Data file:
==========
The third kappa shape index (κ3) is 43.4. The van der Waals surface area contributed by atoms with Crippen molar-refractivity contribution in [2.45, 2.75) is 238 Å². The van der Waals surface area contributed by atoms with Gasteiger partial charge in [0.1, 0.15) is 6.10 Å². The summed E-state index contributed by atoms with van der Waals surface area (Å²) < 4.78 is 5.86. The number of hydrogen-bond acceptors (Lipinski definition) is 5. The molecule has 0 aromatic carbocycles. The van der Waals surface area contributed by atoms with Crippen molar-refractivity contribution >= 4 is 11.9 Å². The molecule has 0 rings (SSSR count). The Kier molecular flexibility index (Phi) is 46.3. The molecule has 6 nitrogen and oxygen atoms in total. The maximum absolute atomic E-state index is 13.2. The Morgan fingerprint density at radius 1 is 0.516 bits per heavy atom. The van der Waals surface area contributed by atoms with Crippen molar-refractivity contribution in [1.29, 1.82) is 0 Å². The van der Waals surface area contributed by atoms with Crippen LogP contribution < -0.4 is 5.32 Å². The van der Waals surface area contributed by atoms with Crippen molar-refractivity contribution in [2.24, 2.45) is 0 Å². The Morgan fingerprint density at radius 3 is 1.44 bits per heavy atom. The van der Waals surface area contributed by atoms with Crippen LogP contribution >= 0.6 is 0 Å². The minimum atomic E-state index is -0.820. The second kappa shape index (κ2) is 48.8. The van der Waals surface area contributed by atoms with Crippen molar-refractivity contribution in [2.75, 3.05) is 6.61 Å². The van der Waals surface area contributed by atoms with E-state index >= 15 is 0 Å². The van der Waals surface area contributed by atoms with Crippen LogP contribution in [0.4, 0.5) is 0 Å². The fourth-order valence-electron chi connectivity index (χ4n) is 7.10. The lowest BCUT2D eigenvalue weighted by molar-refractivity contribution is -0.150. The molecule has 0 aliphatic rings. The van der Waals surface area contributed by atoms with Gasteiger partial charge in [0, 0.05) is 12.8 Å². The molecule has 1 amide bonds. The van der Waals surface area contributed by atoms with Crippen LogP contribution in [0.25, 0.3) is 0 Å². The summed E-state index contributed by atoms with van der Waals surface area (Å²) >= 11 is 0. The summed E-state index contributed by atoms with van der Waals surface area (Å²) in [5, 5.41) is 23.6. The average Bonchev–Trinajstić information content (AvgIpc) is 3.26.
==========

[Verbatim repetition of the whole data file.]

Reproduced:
The third kappa shape index (κ3) is 43.4. The van der Waals surface area contributed by atoms with Crippen molar-refractivity contribution in [2.45, 2.75) is 238 Å². The van der Waals surface area contributed by atoms with Gasteiger partial charge in [0.1, 0.15) is 6.10 Å². The summed E-state index contributed by atoms with van der Waals surface area (Å²) < 4.78 is 5.86. The number of hydrogen-bond acceptors (Lipinski definition) is 5. The molecule has 0 aromatic carbocycles. The van der Waals surface area contributed by atoms with Crippen molar-refractivity contribution >= 4 is 11.9 Å². The molecule has 0 rings (SSSR count). The Kier molecular flexibility index (Phi) is 46.3. The molecule has 6 nitrogen and oxygen atoms in total. The maximum absolute atomic E-state index is 13.2. The Morgan fingerprint density at radius 1 is 0.516 bits per heavy atom. The van der Waals surface area contributed by atoms with Crippen molar-refractivity contribution in [1.29, 1.82) is 0 Å². The van der Waals surface area contributed by atoms with Crippen LogP contribution < -0.4 is 5.32 Å². The van der Waals surface area contributed by atoms with Crippen molar-refractivity contribution in [2.24, 2.45) is 0 Å². The Morgan fingerprint density at radius 3 is 1.44 bits per heavy atom. The van der Waals surface area contributed by atoms with Crippen LogP contribution >= 0.6 is 0 Å². The minimum atomic E-state index is -0.820. The second kappa shape index (κ2) is 48.8. The van der Waals surface area contributed by atoms with Crippen molar-refractivity contribution in [2.75, 3.05) is 6.61 Å². The van der Waals surface area contributed by atoms with E-state index >= 15 is 0 Å². The van der Waals surface area contributed by atoms with Crippen LogP contribution in [0.4, 0.5) is 0 Å². The fourth-order valence-electron chi connectivity index (χ4n) is 7.10. The lowest BCUT2D eigenvalue weighted by molar-refractivity contribution is -0.150. The molecule has 0 aliphatic rings. The van der Waals surface area contributed by atoms with Gasteiger partial charge in [0, 0.05) is 12.8 Å². The molecule has 1 amide bonds. The van der Waals surface area contributed by atoms with Crippen LogP contribution in [0.25, 0.3) is 0 Å². The summed E-state index contributed by atoms with van der Waals surface area (Å²) >= 11 is 0. The summed E-state index contributed by atoms with van der Waals surface area (Å²) in [5, 5.41) is 23.6. The average Bonchev–Trinajstić information content (AvgIpc) is 3.26.